SandForce was first to announce and preview its 2011 SSD controller technology. We first talked about the controller late last year, got a sneak peak at its performance this year at CES and then just a couple of months ago brought you a performance preview based on pre-production hardware and firmware from OCZ. Although the Vertex 3 shipment target was originally scheduled for March, thanks to a lot of testing and four new firmware revisions since I previewed the drive, the officially release got pushed back to April.

What I have in my hands is retail 120GB Vertex 3 with what OCZ is calling its final, production worthy client firmware. The Vertex 3 Pro has been pushed back a bit as the controller/firmware still have to make it through more testing and validation.

I'll get to the 120GB Vertex 3 and how its performance differs from the 240GB drive we previewed not too long ago, but first there are a few somewhat-related issues I have to get off my chest.

The Spectek Issue

Last month I wrote that OCZ had grown up after announcing the acquisition of Indilinx, a SSD controller manufacturer that was quite popular in 2009. The Indilinx deal has now officially closed and OCZ is the proud owner of the controller company for a relatively paltry $32M in OCZ stock.

The Indilinx acquisition doesn't mean much for OCZ today, however in the long run it should give OCZ at least a fighting chance at being a player in the SSD space. Keep in mind that OCZ is now fighting a battle on two fronts. Above OCZ in the chain are companies like Intel, Micron and Samsung. These are all companies with their own foundries and either produce the NAND that goes into their SSDs or the controllers as well. Below OCZ are companies like Corsair, G.Skill, Patriot and OWC. These are more of OCZ's traditional competitors, mostly acting as assembly houses or just rebadging OEM drives (Corsair is a recent exception as it has its own firmware/controller combination with the P3 series).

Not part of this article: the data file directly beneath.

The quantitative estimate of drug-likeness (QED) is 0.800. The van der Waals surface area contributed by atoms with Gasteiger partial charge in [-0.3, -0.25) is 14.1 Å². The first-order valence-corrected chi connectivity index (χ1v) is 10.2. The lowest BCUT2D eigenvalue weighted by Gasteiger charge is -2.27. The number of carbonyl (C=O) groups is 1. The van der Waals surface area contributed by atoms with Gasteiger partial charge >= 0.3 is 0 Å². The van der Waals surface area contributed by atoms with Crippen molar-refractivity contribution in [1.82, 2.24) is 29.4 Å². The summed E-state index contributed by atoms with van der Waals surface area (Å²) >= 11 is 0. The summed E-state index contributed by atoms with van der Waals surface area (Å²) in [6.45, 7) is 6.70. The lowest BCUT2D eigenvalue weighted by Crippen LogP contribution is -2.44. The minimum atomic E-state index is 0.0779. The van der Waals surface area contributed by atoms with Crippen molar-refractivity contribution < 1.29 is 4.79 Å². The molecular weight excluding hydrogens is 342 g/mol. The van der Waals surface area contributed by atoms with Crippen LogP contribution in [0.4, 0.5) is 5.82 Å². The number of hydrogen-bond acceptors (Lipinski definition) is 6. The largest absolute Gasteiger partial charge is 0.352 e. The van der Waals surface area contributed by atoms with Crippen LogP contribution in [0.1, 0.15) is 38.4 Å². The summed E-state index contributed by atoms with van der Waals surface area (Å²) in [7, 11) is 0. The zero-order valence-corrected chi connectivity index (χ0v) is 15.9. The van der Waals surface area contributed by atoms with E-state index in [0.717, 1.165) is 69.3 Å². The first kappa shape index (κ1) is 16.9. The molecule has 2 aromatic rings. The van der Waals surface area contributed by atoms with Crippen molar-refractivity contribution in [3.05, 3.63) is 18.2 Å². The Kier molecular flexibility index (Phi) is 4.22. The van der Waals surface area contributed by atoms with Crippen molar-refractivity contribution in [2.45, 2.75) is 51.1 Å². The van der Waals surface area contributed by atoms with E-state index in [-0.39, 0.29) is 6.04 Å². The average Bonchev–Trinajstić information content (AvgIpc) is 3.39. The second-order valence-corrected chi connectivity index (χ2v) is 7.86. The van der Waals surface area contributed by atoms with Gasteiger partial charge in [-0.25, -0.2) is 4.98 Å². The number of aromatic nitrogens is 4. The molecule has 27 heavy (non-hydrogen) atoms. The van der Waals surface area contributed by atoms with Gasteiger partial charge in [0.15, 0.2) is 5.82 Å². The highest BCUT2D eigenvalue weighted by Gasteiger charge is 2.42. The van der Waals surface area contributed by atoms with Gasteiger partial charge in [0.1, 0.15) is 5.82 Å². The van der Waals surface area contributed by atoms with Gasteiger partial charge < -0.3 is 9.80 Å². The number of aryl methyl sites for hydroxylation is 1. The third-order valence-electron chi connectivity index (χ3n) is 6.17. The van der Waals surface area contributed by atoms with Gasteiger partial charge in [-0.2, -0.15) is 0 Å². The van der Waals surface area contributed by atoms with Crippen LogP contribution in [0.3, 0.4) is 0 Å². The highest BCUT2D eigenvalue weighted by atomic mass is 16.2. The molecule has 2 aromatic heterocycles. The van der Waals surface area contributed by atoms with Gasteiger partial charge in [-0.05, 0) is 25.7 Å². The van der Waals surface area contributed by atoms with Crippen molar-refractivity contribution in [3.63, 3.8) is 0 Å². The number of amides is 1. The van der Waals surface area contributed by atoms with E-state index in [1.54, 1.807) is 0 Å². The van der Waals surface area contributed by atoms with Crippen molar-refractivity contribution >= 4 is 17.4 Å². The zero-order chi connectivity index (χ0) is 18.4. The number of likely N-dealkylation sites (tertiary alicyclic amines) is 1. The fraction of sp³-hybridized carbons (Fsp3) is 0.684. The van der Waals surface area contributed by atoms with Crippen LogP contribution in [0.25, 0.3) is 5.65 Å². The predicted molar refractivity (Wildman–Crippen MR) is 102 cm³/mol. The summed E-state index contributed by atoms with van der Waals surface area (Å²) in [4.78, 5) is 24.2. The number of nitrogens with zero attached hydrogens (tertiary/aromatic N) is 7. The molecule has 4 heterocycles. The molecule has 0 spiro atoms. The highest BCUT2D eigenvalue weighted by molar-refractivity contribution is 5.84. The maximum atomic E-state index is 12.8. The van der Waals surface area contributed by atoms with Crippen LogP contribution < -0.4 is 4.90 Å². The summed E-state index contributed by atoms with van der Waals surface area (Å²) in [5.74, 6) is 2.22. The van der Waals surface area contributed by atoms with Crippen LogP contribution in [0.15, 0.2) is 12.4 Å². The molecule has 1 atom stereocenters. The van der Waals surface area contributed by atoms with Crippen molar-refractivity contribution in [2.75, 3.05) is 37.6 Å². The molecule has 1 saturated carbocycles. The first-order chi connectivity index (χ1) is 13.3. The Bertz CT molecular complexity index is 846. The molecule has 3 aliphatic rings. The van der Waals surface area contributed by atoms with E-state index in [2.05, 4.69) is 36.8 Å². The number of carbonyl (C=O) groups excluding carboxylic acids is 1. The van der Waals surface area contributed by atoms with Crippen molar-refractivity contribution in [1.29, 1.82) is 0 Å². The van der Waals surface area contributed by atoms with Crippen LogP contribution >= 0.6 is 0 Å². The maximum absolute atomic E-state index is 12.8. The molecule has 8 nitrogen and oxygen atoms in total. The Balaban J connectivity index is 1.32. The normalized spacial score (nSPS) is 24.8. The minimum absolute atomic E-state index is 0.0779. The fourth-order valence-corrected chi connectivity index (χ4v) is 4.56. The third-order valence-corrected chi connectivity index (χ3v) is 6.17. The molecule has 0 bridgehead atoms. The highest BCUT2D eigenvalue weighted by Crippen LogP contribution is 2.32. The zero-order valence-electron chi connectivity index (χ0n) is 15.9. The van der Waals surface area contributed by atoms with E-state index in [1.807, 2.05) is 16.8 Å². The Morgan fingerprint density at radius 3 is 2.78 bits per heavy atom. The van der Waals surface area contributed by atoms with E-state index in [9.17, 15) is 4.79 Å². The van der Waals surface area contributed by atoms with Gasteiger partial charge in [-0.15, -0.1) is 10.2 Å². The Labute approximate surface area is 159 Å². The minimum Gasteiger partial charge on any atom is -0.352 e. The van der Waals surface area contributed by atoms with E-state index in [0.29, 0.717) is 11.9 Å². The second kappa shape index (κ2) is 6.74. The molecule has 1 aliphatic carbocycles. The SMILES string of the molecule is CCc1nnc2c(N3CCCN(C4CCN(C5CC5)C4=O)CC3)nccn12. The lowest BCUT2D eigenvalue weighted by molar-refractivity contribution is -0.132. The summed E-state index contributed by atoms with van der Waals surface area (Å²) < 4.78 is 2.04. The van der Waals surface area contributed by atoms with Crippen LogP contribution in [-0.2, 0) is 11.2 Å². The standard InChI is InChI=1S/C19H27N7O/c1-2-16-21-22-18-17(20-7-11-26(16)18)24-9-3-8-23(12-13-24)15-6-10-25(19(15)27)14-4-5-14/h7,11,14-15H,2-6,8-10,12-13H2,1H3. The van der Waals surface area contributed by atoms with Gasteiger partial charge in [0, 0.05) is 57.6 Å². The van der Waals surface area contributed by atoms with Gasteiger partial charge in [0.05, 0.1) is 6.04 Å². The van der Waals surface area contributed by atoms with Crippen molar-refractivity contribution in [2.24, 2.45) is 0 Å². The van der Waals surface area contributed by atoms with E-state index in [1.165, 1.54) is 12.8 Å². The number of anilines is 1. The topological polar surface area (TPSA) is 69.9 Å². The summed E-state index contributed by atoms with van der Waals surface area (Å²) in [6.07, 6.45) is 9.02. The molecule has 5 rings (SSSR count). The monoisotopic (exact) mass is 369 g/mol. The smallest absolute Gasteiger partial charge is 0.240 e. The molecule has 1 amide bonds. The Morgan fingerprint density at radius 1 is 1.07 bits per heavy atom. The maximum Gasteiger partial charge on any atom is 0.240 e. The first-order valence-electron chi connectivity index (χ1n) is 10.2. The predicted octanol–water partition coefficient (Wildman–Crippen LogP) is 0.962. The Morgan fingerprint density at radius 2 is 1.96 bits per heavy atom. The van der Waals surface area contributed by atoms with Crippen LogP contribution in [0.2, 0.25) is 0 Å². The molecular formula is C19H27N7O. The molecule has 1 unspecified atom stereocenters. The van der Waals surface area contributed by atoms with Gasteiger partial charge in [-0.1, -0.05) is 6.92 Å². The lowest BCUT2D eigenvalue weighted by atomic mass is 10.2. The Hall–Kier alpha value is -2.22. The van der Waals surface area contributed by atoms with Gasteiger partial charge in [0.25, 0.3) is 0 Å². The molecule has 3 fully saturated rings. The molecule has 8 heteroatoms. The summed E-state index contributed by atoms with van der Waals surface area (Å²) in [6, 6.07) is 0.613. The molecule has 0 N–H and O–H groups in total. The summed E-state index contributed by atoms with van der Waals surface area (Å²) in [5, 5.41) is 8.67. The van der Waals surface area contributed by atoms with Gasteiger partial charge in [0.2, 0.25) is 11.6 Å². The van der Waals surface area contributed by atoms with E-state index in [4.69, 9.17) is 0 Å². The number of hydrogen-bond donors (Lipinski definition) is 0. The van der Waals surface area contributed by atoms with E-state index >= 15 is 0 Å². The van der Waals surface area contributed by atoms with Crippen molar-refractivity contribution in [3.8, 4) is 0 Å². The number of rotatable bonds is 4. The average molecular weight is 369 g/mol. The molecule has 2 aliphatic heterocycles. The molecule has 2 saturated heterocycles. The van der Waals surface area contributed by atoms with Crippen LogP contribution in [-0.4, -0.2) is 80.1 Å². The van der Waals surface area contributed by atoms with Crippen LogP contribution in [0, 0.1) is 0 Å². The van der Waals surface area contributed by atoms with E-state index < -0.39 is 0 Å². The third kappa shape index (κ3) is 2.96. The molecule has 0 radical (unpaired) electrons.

By acquiring Indilinx OCZ takes one more step up the ladder towards the Intel/Micron/Samsung group. Unfortunately at that level, there's a new problem: NAND supply.

NAND Flash is not unlike any other commodity. Its price is subject to variation based on a myriad of factors. If you control the fabs, then you generally have a good idea of what's coming. There's still a great deal of volatility even for a fab owner, process technologies are very difficult to roll out and there is always the risk of issues in manufacturing, but generally speaking you've got a better chance of supply and controlled costs if you're making the NAND. If you don't control the fabs, you're at their mercy. While buying Indilinx gave OCZ the ability to be independent of any controller maker if it wanted to, OCZ is still at the mercy of the NAND manufacturers.


Intel NAND

Currently OCZ ships drives with NAND from four different companies: Intel, Micron, Spectek and Hynix. The Intel and Micron stuff is available in both 34nm and 25nm flavors, Spectek is strictly 34nm and Hynix is 32nm.

Each NAND supplier has its own list of parts with their own list of specifications. While they're generally comparable in terms of reliability and performance, there is some variance not just on the NAND side but how controllers interact with the aforementioned NAND.

Approximately 90% of what OCZ ships in the Vertex 2 and 3 is using Intel or Micron NAND. Those two tend to be the most interchangeable as they physically come from the same plant. Intel/Micron have also been on the forefront of driving new process technologies so it makes sense to ship as much of that stuff as you can given the promise of lower costs.

Last month OWC published a blog accusing OCZ of shipping inferior NAND on the Vertex 2. OWC requested a drive from OCZ and it was built using 34nm Spectek NAND. Spectek, for those of you who aren't familiar, is a subsidiary of Micron (much like Crucial is a subsidiary of Micron). IMFT manufactures the NAND, the Micron side of it takes and packages it - some of it is used or sold by Micron, some of it is "sold" to Crucial and some of it is "sold" to Spectek. Only Spectek adds its own branding to the NAND.

OWC published this photo of the NAND used in their Vertex 2 sample:

I don't know the cause of the bad blood between OWC and OCZ nor do I believe it's relevant. What I do know is the following: